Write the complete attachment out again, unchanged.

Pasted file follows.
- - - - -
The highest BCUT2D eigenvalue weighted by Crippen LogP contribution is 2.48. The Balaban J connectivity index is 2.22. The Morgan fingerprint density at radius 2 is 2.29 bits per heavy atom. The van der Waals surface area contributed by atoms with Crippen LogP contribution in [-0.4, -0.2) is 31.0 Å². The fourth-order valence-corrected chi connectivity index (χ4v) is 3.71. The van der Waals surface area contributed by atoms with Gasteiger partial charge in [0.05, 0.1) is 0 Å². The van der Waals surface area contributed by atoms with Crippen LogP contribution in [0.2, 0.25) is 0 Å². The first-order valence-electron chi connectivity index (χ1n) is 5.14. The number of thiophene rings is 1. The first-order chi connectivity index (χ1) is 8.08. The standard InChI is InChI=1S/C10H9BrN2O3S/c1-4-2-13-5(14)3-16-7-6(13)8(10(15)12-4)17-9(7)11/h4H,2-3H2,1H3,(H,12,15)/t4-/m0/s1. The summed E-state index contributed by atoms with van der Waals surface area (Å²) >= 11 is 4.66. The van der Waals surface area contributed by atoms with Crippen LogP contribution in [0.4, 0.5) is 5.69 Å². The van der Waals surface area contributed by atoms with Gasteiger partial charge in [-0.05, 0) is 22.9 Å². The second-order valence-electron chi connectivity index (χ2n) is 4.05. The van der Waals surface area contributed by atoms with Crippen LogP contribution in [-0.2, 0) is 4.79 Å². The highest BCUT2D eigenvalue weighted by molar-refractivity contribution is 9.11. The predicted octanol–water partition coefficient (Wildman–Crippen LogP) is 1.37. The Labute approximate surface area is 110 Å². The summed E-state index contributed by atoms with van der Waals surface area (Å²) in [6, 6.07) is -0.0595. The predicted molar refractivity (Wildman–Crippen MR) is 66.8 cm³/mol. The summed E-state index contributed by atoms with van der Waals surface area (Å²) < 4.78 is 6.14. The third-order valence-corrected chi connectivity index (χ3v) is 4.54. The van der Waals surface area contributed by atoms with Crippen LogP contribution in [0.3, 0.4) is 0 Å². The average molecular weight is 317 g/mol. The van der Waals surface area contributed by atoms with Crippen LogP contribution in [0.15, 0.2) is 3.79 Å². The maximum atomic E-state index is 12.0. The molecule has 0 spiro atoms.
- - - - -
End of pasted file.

The highest BCUT2D eigenvalue weighted by Crippen LogP contribution is 2.48. The Balaban J connectivity index is 2.22. The Morgan fingerprint density at radius 2 is 2.29 bits per heavy atom. The van der Waals surface area contributed by atoms with Crippen LogP contribution in [-0.4, -0.2) is 31.0 Å². The fourth-order valence-corrected chi connectivity index (χ4v) is 3.71. The van der Waals surface area contributed by atoms with Gasteiger partial charge in [0.05, 0.1) is 0 Å². The van der Waals surface area contributed by atoms with Crippen LogP contribution in [0.2, 0.25) is 0 Å². The first-order valence-electron chi connectivity index (χ1n) is 5.14. The number of thiophene rings is 1. The first-order chi connectivity index (χ1) is 8.08. The standard InChI is InChI=1S/C10H9BrN2O3S/c1-4-2-13-5(14)3-16-7-6(13)8(10(15)12-4)17-9(7)11/h4H,2-3H2,1H3,(H,12,15)/t4-/m0/s1. The summed E-state index contributed by atoms with van der Waals surface area (Å²) >= 11 is 4.66. The van der Waals surface area contributed by atoms with Crippen LogP contribution in [0.4, 0.5) is 5.69 Å². The van der Waals surface area contributed by atoms with Gasteiger partial charge in [-0.05, 0) is 22.9 Å². The second-order valence-electron chi connectivity index (χ2n) is 4.05. The van der Waals surface area contributed by atoms with Crippen LogP contribution in [-0.2, 0) is 4.79 Å². The highest BCUT2D eigenvalue weighted by molar-refractivity contribution is 9.11. The predicted octanol–water partition coefficient (Wildman–Crippen LogP) is 1.37. The Labute approximate surface area is 110 Å². The summed E-state index contributed by atoms with van der Waals surface area (Å²) in [6, 6.07) is -0.0595. The predicted molar refractivity (Wildman–Crippen MR) is 66.8 cm³/mol. The summed E-state index contributed by atoms with van der Waals surface area (Å²) < 4.78 is 6.14. The third-order valence-corrected chi connectivity index (χ3v) is 4.54. The van der Waals surface area contributed by atoms with Crippen LogP contribution in [0.3, 0.4) is 0 Å². The average molecular weight is 317 g/mol. The van der Waals surface area contributed by atoms with Crippen LogP contribution in [0.15, 0.2) is 3.79 Å². The maximum atomic E-state index is 12.0. The molecule has 0 spiro atoms.